A Comparison of Benchtop Variable Speed Lathes - Popular Woodworking Magazine

A Comparison of Benchtop Variable Speed Lathes

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A tool that I noticed in more than one booth at AWFS (Association of Woodworking and Furnishing Suppliers) this year is a benchtop lathe. Manufacturers are hopeful that woodworkers plan to turn more in the coming year. And these lathes aren’t just ordinary machines with set speed controls; these lathes feature electronic variable speeds.

It’s called a mini-lathe if you’re talking with General International or Rikon, but if you’re looking at new lathe from Delta, you better say midi-lathe (a company-derived title it promotes and has registered). With either name, it still sits on a bench , unless you purchase a stand to go with the lathe. So, how do the different lathes stack up?

General’s lathe is the 25-114 M1. This machine has three variable-speed ranges (as do the other two lathes) set by adjusting a drive belt on successive size pulleys. The General lathe is powered by a 3/4-horsepower (hp) motor that spins the drive spur at 300 , 800 rpm, 640 , 1,750 rpm and 1,300 , 3,600 rpm, depending on the pulley. General has boosted the available turning diameter of this lathe so it’s possible to shape a 14″-diameter piece. The 25-114 M1 is 93 pounds of solid weight to hold the lathe steady when turning. The company says you can turn a full 17″ between centers. Additionally, General’s variable-speed lathe has 24 indexing positions (every 15Ã?º). Look for this machine to be priced around $699 with a delivery date yet to be set.

Rikon also introduced a benchtop lathe, model 70-200EVS. With this lathe you can set speed controls at 400,950, 650,1,700 and 1,500,3,850 rpm. The swing over the bed is 12″(the smallest of the three lathes discussed) and the working area between centers is 16″. A nice feature on Rikon’s variable-speed lathe is a self-ejecting tailstock that allows the removal of the tail center without the use of a knockout bar. Included with a 70-200EVS is an 8″ tool rest, a spur center and live center and a 3″ face plate. Rikon’s benchtop lathe has a weight of 86 pounds. The 70-200EVS is available in Fall 2009 and is priced at $699.

Delta actually introduced its variable-speed lathe last year at the major tool show in Atlanta, but the company re-introduced the lathe at AWFS and brought in a craftsman to demonstrate the machine. Model 46-460 (the variable-speed model) is available now and is priced at $599. This lathe has many features that look appealing. The foremost, in my mind, is the reversing switch that potentially reduces your sanding time, and with the spin reversed, the dust is easily thrown away from the operator and toward dust collection. Also, a feature of interest on this lathe is the belt tensioning system. The adjustment process is quick and secure, and the belts are wide with five grooves, versus the three grooves found on most other benchtop lathes.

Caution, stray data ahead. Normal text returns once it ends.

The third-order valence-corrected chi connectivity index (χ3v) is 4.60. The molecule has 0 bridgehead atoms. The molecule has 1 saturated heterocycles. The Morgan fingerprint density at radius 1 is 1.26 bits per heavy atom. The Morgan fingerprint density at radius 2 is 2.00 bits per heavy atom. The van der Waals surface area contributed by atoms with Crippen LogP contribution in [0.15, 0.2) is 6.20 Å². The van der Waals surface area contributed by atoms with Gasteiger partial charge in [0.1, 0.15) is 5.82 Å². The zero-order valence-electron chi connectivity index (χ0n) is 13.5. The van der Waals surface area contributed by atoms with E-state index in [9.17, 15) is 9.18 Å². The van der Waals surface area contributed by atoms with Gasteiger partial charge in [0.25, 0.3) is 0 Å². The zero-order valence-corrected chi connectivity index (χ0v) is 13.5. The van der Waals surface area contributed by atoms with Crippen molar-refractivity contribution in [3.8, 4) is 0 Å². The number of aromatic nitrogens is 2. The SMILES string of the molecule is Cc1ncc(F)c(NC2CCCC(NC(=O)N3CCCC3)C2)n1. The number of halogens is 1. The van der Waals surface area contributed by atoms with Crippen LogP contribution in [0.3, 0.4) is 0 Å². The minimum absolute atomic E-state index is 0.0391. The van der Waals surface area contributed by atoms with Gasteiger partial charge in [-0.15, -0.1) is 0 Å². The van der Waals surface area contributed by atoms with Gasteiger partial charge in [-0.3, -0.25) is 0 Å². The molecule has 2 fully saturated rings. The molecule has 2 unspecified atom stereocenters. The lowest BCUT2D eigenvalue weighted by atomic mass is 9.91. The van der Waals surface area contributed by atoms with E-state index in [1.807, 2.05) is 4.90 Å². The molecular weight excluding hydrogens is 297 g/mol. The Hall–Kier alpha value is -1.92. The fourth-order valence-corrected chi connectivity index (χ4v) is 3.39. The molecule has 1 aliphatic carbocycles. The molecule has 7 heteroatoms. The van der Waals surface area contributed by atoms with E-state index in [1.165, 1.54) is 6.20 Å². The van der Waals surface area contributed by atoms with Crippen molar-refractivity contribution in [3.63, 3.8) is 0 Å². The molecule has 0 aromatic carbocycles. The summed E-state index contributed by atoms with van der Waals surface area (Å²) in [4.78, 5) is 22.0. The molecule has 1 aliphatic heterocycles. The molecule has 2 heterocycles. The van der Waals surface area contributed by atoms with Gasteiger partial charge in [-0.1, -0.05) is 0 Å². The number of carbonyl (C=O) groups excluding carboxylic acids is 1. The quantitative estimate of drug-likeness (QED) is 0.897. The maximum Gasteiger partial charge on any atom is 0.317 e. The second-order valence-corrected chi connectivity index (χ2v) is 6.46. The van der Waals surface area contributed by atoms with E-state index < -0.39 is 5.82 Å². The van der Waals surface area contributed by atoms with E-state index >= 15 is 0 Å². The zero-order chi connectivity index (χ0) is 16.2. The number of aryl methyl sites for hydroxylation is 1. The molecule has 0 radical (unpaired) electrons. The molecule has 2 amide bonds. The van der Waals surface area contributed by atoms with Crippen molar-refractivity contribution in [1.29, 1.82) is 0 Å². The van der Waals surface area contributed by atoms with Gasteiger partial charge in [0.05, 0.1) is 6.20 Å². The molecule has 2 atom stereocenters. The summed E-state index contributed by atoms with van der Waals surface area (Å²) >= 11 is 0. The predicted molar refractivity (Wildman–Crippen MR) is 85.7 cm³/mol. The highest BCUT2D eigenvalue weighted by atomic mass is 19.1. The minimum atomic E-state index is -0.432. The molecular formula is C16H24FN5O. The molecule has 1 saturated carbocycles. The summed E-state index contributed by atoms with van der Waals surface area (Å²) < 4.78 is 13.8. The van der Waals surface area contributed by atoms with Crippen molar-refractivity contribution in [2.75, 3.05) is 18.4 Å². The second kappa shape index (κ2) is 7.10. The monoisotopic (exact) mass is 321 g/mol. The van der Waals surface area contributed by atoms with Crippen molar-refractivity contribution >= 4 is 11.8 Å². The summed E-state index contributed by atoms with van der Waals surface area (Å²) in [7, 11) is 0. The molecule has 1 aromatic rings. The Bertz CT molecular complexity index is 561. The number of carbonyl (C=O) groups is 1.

Speed changes with a 1-hp motor are again in three steps with the range from 250 (the lowest available rpm for slow roughing of stock) – 700, 600,1,800 and 1,350-4,000 rpm. Work between centers is a maximum 16-1/2″ with the largest possible diameter for bowl turning at 12-1/2″.

If you’re looking for a lathe, don’t look past these benchtop models, unless you want to turn lengthy legs. Of course, bed extensions are available for these machines.

– Glen D. Huey

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  • B Johnson

    In addition to the above mini/midi lathes, I was impressed by Steel City’s granite mini lathes. The bed rails and head stock are made of stone. The lathe with the normal bed (longer bed available) weighs about 155 pounds. Running it at top speed on its varaible drive, it was hard to tell it was running; it was that smooth. Priced in the $300-400 range, I thought it was a good buy, just don’t drop it.

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